Satterfield's death is listed as 6-1-77 and no death is listed for Harrison. Maybe this Harrison charactor incorporated Satterfield into his homeless act. It's not uncommon for people to impersonate others.

    I'm still waiting for a resolution of the Curtis Sheppard saga.

  24. #54
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    Re: Bob Satterfield

    Quote Originally Posted by 10-8
    http://youtube.com/watch?v=lpHwjjcupz0

    I found this rare clip of Tommy Harrison sparring with Marciano.

    For those following this thread and need a reminder, Harrison is the actual homeless guy who says he is Bob Satterfield.
    That is not thee Tommy Harrison! the dude boxing with Marciano is a white dude, thee Tommy Harrison is/was black

  25. #55
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    Re: Bob Satterfield

    Quote Originally Posted by kikibalt
    That is not thee Tommy Harrison! the dude boxing with Marciano is a white dude, thee Tommy Harrison is/was black
    Frank, I think the quality of the film is just not very good, plus I think Harrison is light skinned. Joe Louis himself looks pretty pale in a lot of the old films. We do know that Harrison was one of Marciano's sparring partners for the second Walcott fight.

  26. #56
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    Tommy Harrison


  27. #57
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    Re: Bob Satterfield

    Quote Originally Posted by 10-8
    Frank, I think the quality of the film is just not very good, plus I think Harrison is light skinned. Joe Louis himself looks pretty pale in a lot of the old films. We do know that Harrison was one of Marciano's sparring partners for the second Walcott fight.
    10-8;

    After seeing the video again, I still don't think that is Tommy Harrison, btw I seen Harrison Abel Fernandez 2-3 times in the early 50's live.

  28. #58
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    The Movie


  29. #59
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    Movie Review

    Acting lifts 'Resurrecting the Champ'

    By Kevin Crust, Los Angeles Times Staff Writer


    The drama "Resurrecting the Champ" opens with an analogy between writing and boxing. Both activities require you to put your talent forward and stand alone.

    It's good connective tissue for a movie about an old forgotten boxer and a struggling young sportswriter who develop a strangely symbiotic relationship. Directed by Rod Lurie ("The Contender"), "Resurrecting" delivers a heckuva story marred by some credibility problems but lands the majority of its punches via subtly powerful performances and a moving undercard of paternal connection.

    Josh Hartnett stars as a Denver Post scribe named Erik Kernan Jr. whose father was a legendary boxing announcer on the radio. Though still in his 20s, he's reached critical points in both his personal and professional lives and is beginning to give off a whiff of desperation.

    He's separated from his wife, Joyce (Kathryn Morris), a more successful journalist who also works at the newspaper, and is struggling to maintain a relationship with his 6-year-old son, Teddy (Dakota Goyo). His exacting, old-school editor, Metz (Alan Alda), is unimpressed with Erik's reporting, which he describes as "a lot of typing, not much writing," routinely buries his stories and isn't about to let him off the boxing beat any time soon to cover the more glamorous pro football Broncos or pro basketball Nuggets.

    Just as Erik seems out of gambits, he stumbles across a homeless man in an alley being beaten by some young jerks. Erik chases the kids off and learns that the man calls himself Champ and claims to be a former boxer named Battlin' Bob Satterfield, who came within a fight or two of the world championship in the 1950s.

    As the pugilist, Samuel L. Jackson chisels an impressively detailed performance from a character that might have easily fallen into caricature. Jackson instills the grizzled ex-fighter with a grace and pride that transcend the rags he wears. Charming and heart-rending, Champ drinks and suffers from a career of blows to the head but is surprisingly lucid, able to recall his bouts with startling clarity.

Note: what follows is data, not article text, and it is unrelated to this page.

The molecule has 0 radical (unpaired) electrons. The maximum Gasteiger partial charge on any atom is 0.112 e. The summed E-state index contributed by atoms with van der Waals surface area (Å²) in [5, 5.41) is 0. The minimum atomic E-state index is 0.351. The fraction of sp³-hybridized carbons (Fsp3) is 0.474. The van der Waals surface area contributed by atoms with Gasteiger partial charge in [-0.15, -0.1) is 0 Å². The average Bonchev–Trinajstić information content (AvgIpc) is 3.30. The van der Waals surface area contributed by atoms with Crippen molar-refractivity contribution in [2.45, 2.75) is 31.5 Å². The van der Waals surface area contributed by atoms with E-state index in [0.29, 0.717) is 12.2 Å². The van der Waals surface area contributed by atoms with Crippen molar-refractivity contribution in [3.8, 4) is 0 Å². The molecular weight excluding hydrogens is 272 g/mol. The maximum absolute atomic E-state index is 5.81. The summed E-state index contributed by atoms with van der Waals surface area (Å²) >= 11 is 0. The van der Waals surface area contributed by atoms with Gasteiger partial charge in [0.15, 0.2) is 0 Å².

Erik smells not just a story but a career-maker. He steps up to the material with previously unseen zeal and in the process develops a complex relationship with Champ that knocks loose some of his own baggage.

    Screenwriters Michael Bortman and Allison Burnett were inspired by a similar 1997 article by former Los Angeles Times reporter J.R. Moehringer. Bortman and Burnett deploy a fairly significant what-if scenario in dramatizing the nonfiction article and amp up the parallels between the reporter and the pugilist mostly for the good, but some of their choices hinder the movie.

    There's too much reliance on coincidence as a means of speeding up the story, and the depiction of Erik's journalism skills leaves a lot to be desired. The manner in which his story comes together is not altogether believable, and the eventual moral struggle is stretched to the brink.

    What's more interesting is the way the filmmakers reveal Erik's personal flaws, his motivation to pursue a career in the shadow of a daunting, unknowable father. Erik has the habit of telling those around him, including his son, what he thinks they want to hear, making him hard to root for.

    Fortunately, Hartnett is extremely likable, and he more than holds his own with Jackson. As the film progresses, Hartnett helps the character evolve even when the script dangles him excessively over an emotional edge. Lurie also gets strong supporting performances from Alda, David Paymer (as another editor) and an unrecognizable Peter Coyote as a boxing old-timer.

    Boxing scenes, shown in flashback, are used sparingly but efficiently, evoking the Champ's era when he fought the likes of Ezzard Charles and sparred with Rocky Marciano. The film sacrifices some of Moehringer's aesthetic appreciation for the sport but sticks to his main themes.

    Most affecting of which is the strong hold fathers and sons have over one another even from the grave. The intertwined search for one's male identity as both a father and a son gets its hooks into us in ways we overlook or would like to ignore. What's particularly fascinating is how the mutual yearning for approval stretches in both directions. "Resurrecting the Champ," despite its shortcomings, evocatively projects these feelings.

    kevin.crust@latimes.com

    MPAA rating: PG-13 for some violence and brief language. Running time: 1 hour, 51 minutes. In general release.

  30. #60
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    Re: Bob Satterfield

    Yari Film Group's "Resurrecting the Champ," with Samuel L. Jackson as a former boxer now living on the streets and Josh Hartnett as a sportswriter who chronicles the man's story, opened weakly with $1.85 million.